lick one's chops

lick (one's) chops

1. To anticipate eating (something) with great eagerness or appetite. I was licking my chops when the waiter set the juicy steak down in front of me.
2. To show one's impatience or excitement to do something. You should have seen John at the car show. He was licking his chops looking at all those fancy sports cars. My detractors were practically licking their chops when they heard that my proposal had failed.
See also: chops, lick
Farlex Dictionary of Idioms. © 2015 Farlex, Inc, all rights reserved.

lick one's chops

Also, lick one's lips. Anticipate with great pleasure. For example, The kids were licking their chops as Mother described the family vacation plans, or I couldn't help but lick my lips when she talked about the menu. Both expressions allude to anticipating a tasty morsel of food. The second is the older, dating from about 1500 and used interchangeably with lick one's fingers, now seldom heard. The first also served as 1930s jazz slang for warming up, chops meaning "the jaw or mouth" (a usage dating from the 1300s).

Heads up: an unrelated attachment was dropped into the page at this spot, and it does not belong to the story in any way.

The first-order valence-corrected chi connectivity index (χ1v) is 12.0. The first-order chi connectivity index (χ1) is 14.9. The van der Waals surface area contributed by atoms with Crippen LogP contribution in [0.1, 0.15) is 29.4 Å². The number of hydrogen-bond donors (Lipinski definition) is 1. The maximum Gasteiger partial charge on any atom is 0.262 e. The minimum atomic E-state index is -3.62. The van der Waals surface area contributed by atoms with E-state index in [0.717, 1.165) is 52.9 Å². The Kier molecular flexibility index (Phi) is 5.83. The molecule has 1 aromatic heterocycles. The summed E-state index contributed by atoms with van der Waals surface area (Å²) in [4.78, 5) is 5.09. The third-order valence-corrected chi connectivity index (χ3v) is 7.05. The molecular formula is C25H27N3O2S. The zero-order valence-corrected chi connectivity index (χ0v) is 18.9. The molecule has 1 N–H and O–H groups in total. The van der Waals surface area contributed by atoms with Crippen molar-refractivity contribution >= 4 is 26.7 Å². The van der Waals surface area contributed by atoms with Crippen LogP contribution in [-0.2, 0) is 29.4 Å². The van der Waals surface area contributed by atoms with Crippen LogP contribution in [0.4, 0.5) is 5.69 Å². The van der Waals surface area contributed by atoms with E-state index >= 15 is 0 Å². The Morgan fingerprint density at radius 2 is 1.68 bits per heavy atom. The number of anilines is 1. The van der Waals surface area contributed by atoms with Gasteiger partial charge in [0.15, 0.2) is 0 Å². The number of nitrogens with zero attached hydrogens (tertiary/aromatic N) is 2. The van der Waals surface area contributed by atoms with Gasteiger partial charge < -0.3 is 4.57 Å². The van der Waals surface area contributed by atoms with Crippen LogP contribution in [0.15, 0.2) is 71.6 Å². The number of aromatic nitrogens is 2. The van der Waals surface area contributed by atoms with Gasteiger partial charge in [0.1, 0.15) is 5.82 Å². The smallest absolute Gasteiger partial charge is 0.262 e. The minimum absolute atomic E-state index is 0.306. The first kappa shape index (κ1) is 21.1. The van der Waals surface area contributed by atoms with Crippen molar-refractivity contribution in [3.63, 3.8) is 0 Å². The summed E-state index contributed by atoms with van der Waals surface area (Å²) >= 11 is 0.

See also: chops, lick
The American Heritage® Dictionary of Idioms by Christine Ammer. Copyright © 2003, 1997 by The Christine Ammer 1992 Trust. Published by Houghton Mifflin Harcourt Publishing Company. All rights reserved.

lick one's chops, to

To anticipate something with obvious pleasure. The word chops (or chaps) has meant the jaws or mouth since about 1350, usually referring to the lower jaw of animals. This meaning survives in the current cliché, as well as in musicians’ slang for the embouchure of wind instruments. In jazz slang of the 1930s and 1940s, licking one’s chops meant warming up before a performance. In jazz parlance chops also came to mean ability or skill, a usage from the 1960s.
See also: lick, to
The Dictionary of Clichés by Christine Ammer Copyright © 2013 by Christine Ammer
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